A post by Mike Stuart.
I recently co-organized a conference with Fiora Salis to bring together philosophers of science and philosophers of art working on imagination. In this post, I want to explore an exchange that took place between a philosopher and a scientist during that conference.
The philosopher noted that we often need art critics to help us engage effectively with complex works of art. This marks a difference between art and science, the philosopher argued, since scientists don’t need “science critics.” In the question period, a scientist disagreed: Scientists can’t always digest new discoveries on their own, and something like science criticism is in fact necessary, and practiced.
The idea of science criticism is interesting. Philosophers have already noted similarities between art and science that would make plausible its necessity. Still, it’s worth wondering 1) what good science criticism should aim to achieve, 2) who science critics are, and 3) how imagination is effectively mobilized by critics. To answer the first question we can appeal (by analogy) to art criticism, which does at least the following three things: describe, interpret, and evaluate a work.
For example, a review by Jerry Saltz describes a painting by Kara Walker entitled Christ’s Entry into Journalism: It contains almost 100 figures, including Trayvon Martin’s head on a platter, and a member of the Black Panthers holding up the severed and swastika-engraved head of Donald Trump. Saltz interprets the painting in the following way. “Walker is reclaiming her name, essentially saying, I am an artist — not a ‘black artist’ — who is sick and tired of the long American night of racism and will now use my art as a weapon of mass destruction to attack it head-on.” Saltz also evaluates the work. It is terrifyingly beautiful, dark, mysterious, and magnificent. Perhaps science criticism should also therefore describe, interpret and evaluate.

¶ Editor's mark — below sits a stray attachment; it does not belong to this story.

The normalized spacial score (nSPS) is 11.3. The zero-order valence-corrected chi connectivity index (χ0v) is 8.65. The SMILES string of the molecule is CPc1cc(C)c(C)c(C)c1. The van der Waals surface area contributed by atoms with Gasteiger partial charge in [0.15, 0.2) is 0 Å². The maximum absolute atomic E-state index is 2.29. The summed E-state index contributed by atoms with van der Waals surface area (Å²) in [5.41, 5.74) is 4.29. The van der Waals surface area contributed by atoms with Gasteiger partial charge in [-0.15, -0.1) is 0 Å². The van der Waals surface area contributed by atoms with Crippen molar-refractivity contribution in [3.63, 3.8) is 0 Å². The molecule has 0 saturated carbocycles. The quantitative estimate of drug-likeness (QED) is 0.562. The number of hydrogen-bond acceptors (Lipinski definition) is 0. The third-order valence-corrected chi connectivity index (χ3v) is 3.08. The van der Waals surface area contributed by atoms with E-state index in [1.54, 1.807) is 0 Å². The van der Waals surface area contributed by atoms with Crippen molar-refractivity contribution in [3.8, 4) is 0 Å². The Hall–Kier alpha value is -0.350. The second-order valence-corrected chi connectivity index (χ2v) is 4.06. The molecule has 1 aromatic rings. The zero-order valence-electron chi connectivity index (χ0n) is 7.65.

Who are science critics? To name a particular group, I think science journalists describe, interpret and evaluate scientific work. For example, Sara Reardon writing for Nature describes how researchers used CRISPR gene-editing technology to insert human stem cells into pig embryos. Reardon interprets the meaning of this by drawing out some consequences and relating them to broader concerns: If successful, the development will provide new models for testing drugs and understanding human fetal development, and enable the creation of human-pig hybrids from a patient’s own cells to harvest bespoke organs. In other words, it’s a technical accomplishment that has implications for both theoretical and practical medicine. Finally, Reardon evaluates the work by noting that only a very low percentage of cells in the hybrid fetuses were actually human, and this percentage must be higher if we want to see the promises of the technique fulfilled.
So perhaps (some) science journalists are science critics. And like art critics, they facilitate our interaction with new breakthroughs by describing, interpreting, and evaluating them. Together, these critics provide a service that is important for the progress and public comprehension of art and science.
What is the role of imagination in all of this? Good descriptions should assist our imaginations in conjuring up an idea of the work, if we have not experienced it, or bring it back forcefully to our attention, if we remember it only vaguely. Good interpretations will often engage our imaginations, as physicists used thought experiments to help interpret their theories. But interpreting an artist’s work might simply mean placing that work in the context of a more general artistic trajectory or cultural milieu, while in science this might mean situating a discovery in the history of a lab’s ongoing efforts or the context of a theory. Critics and journalists can also influence how much we value a work, for example, by providing context, revealing motivating intentions, and explaining the techniques by which a work was accomplished. Such techniques will not always draw heavily on the imagination. But critics and journalists do often engage our imaginations to help us find personal value in a work. They can do this by asking open-ended questions, posing puzzles, and offering suggestive metaphors that require us to imagine features of the artwork or scientific discovery in a way that will be relevant to our individual situation. Each of us might imagine something different, but the prompts can be the same.